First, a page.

The diffusive layering (DL) form of double-diffusive convection cools the Atlantic Water (AW) as it circulates around the Arctic Ocean. Large DL steps, with heights of homogeneous layers often greater than 10 m, have been found above the AW core in the Eurasian Basin (EB) of the eastern Arctic. Within these DL staircases, heat and salt fluxes are determined by the mechanisms for vertical transport through the high-gradient regions (HGRs) between the homogeneous layers. These HGRs can be thick (up to 5 m and more) and are frequently complex, being composed of multiple small steps or continuous stratification. Microstructure data collected in the EB in 2007 and 2008 are used to estimate heat fluxes through large steps in three ways: using the measured dissipation rate in the large homogeneous layers; utilizing empirical flux laws based on the density ratio and temperature step across HGRs after scaling to account for the presence of multiple small DL interfaces within each HGR; and averaging estimates of heat fluxes computed separately for individual small interfaces (as laminar conductive fluxes), small convective layers (via dissipation rates within small DL layers), and turbulent patches (using dissipation rate and buoyancy) within each HGR. Diapycnal heat fluxes through HGRs evaluated by each method agree with each other and range from ~2 to ~8 W m−2, with an average flux of ~3–4 W m−2. These large fluxes confirm a critical role for the DL instability in cooling and thickening the AW layer as it circulates around the eastern Arctic Ocean.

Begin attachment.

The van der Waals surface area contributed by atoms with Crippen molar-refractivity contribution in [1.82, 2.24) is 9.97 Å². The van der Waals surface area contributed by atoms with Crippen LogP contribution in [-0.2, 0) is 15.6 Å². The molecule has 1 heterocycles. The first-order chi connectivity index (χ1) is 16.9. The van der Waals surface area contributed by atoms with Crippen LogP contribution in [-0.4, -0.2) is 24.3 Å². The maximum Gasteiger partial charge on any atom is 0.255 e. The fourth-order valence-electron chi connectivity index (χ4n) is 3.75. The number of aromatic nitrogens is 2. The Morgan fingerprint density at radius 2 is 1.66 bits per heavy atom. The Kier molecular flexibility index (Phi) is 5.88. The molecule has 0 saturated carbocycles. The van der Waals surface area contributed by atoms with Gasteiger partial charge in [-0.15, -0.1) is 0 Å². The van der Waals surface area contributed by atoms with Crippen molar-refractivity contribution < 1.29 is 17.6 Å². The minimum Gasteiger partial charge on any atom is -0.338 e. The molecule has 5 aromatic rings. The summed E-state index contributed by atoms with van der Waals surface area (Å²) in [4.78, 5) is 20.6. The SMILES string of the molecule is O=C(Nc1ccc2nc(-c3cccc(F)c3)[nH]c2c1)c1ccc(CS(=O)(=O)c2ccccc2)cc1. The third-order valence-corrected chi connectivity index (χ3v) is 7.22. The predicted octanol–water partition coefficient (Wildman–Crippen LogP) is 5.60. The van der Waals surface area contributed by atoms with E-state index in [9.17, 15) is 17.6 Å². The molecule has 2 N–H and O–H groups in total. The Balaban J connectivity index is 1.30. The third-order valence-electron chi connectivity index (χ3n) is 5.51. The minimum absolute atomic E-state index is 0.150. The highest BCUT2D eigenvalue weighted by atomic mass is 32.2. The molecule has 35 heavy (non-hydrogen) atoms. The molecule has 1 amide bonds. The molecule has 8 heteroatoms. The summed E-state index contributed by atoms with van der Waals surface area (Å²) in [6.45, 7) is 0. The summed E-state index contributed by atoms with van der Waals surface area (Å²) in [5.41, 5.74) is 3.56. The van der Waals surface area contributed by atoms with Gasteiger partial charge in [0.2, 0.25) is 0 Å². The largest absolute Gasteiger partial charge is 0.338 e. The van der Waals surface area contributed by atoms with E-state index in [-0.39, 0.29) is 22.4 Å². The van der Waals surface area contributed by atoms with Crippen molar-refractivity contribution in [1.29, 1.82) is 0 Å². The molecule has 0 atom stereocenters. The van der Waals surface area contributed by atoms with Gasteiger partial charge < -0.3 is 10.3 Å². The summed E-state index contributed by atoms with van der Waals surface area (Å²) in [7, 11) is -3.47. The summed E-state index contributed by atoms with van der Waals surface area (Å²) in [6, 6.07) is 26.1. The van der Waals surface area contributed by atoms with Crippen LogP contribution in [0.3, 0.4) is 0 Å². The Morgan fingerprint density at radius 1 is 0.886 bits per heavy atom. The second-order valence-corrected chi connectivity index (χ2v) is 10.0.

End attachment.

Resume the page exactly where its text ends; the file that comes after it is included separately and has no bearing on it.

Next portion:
Open access
Igor V. Polyakov, Andrey V. Pnyushkov, Robert Rember, Vladimir V. Ivanov, Y.-D. Lenn, Laurie Padman, and Eddy C. Carmack

Abstract